1. On the left side of the Select SQLite Database dialog, click the Applications folder you added to Favorites in the previous section. On the right side of the dialog, drill down into the folder that contains iAppsReview files and then drill down into the Documents folder to select the iAppsReview.sqlite database (Figure 10);
Select the SQLite file
Figure 10 - Select the iAppsReview.sqlite file.
  1. Click the Open button to open the database in SQLite Manager. This displays the iAppsReview database files in the panel on the left (Figure 11).
Database tables
Figure 11 - iAppsReview Database tables

You don't need to know all the details about what each of these tables does. In fact, one of the main goals of Core Data is to hide these details from you. However, it's good to have a basic understanding of the underlying mechanics in case something should go wrong. 

There are three tables, ZAPPCATEGORYENTITY, ZREVIEWENTITY, and ZUSERENTITY that have the same name as the entities that you added to the entity data model, but with a Z prefix;

  1. Expand the table nodes and you will see the columns shown in Figure 12. Z_PK is the primary key (unique identifier) for the entity, Z_ENT is the entity ID (every entity of a particular type has the same entity ID), and Z_OPT indicates the number of times an entity has been changed (starting with 1 when it is initially added to the database). All of the other columns are attributes you added to the entities in the entity data model with a Z prefix;
Database columns
Figure 12 - iAppsReview table columns
  1. Let's add records to the database so that we can have something to view in our app. Note that you shouldn't normally do this. We're doing it in this post to see first hand how a database works.

In the panel on the left in the SQLite Manager, click on ZAPPCATEGORYENTITY to select it. Then, on the right side of the panel make sure the Browse and Search tab is selected, and then click the Add button. This displays the dialog shown in Figure 13;

Add an App Category record
Figure 13 - Adding an App Category record
  1. Enter 1 in the Z_ENT, Z_OPT, and ZCATEGORYID boxes, and in the ZNAME box, enter the text Entertainment as shown in Figure 14;
Add an Entertainment category
Figure 14 - Adding an Entertainment category
  1. Click the OK button. This displays the confirmation dialog shown in Figure 15;
Add record confirmation
Figure 15 - The new record confirmation dialog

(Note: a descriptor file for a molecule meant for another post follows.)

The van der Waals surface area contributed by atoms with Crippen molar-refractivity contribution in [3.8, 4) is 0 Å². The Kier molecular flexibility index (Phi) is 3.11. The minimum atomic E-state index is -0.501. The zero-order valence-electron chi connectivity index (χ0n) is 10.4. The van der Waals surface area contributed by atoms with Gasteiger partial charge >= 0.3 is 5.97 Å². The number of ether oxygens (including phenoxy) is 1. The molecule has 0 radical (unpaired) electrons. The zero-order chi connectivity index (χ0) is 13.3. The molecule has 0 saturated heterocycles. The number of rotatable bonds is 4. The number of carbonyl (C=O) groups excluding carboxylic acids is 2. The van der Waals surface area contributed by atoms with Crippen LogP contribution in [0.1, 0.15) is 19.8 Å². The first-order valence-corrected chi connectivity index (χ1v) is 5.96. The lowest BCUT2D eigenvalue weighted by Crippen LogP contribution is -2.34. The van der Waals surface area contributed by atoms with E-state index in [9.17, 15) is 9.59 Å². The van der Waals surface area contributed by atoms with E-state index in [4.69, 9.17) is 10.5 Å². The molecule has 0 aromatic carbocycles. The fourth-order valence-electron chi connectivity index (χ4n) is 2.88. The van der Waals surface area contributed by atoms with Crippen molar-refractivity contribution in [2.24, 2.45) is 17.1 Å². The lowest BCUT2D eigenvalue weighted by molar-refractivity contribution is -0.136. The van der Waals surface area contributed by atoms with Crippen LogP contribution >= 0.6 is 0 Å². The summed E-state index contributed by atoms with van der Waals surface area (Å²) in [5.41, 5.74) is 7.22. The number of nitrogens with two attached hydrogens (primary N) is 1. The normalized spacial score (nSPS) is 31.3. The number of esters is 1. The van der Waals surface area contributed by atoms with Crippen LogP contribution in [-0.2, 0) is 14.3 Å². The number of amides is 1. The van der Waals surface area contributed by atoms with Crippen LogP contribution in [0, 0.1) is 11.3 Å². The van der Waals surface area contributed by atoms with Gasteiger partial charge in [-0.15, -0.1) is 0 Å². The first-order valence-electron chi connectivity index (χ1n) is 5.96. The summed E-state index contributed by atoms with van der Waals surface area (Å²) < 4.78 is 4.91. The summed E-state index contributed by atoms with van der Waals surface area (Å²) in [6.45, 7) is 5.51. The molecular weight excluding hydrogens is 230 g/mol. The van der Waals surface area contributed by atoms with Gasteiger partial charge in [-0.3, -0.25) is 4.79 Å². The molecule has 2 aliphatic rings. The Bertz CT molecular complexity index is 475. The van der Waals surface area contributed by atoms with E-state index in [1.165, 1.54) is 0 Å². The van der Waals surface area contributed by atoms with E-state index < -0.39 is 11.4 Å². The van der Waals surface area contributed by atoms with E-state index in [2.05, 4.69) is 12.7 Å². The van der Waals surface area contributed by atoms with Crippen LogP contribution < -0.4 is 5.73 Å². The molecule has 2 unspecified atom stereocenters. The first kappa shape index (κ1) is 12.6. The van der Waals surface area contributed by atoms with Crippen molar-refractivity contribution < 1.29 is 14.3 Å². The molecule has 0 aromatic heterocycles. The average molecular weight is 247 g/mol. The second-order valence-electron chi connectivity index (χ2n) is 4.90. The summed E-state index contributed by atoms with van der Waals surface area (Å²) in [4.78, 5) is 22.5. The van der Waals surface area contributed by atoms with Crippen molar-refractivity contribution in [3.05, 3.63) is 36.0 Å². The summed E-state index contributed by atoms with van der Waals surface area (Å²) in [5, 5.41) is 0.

1. Click the OK button to add the new record to the database. When you do this, the New Record dialog is redisplayed with a confirmation message at the top as shown in Figure 15. As stated in this message, if you press Cancel, you will exit the dialog. Otherwise, you can add another new record;
Record added
Figure 16 - Record inserted successfully!
  1. To add the next record, press the tab key until the ZCATEGORYID box has focus and its contents are highlighted (without changing any other values). Type the number 2, then tab to the ZNAME box and enter the text Games (which deletes the existing text) and press OK. In the confirmation dialog, press OK to save the record;
  1. Now let's add just one more category record. Tab down to the ZCATEGORYID box again, and this time enter the number 3. Next, tab to the ZNAME box, enter the text News, and click the OK button to save the new record. Afterwards, press Cancel to exit the dialog.

At this point you should now have three app category records in the database.

Test Driving the App

Now that you have app category records in the database, let's run the app again and see how this data looks at run time.

  1. At the top-left corner of the Xcode window, set the scheme to iPhone Retina (3.5-inch) or (4-inch).
  1. Click Xcode's Run button;
  1. When the app appears in the Simulator, click the Write a Review row at the top of the iAppsReview screen;
  1. Click the App Category row at the top of the Write Review scene and you should see the three categories you just entered in the database as shown in Figure 17! If you are like most people, it's pretty exciting to see the app displaying entities that it retrieved from the database on the device.
Categories at run time
Figure 17 - The app categories at run time!

If you want to see more records in the table view, go ahead and add the following category rows to the database just as you did in the previous section and then run the app in the Simulator to see the new records:

ZCATEGORYID ZNAME
4 Productivity
5 Search Tools
6 Social Networking
7 Sports
8 Travel
9 Weather

Conclusion

At this point you have done much of the work necessary for adding Core Data to the iAppsReview project. In my next post we will enhance the project to create and update other entities and I'll even show you how to ship a database with your app so that your users have a database pre-populated with data. 

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Kevin McNeish's picture
Kevin McNeish is author of the new "iOS App Development for Non-Programmers" book series (www.iOSAppsForNonProgrammers.com), winner of the 2012 Publishing Innovation Award. Kevin is also an award-winning app developer, software architect, and well-known software conference speaker in the U.S. and abroad. He has spent much of his career making difficult concepts easy to understand for the uninitiated. Follow Kevin on Twitter: @kjmcneish.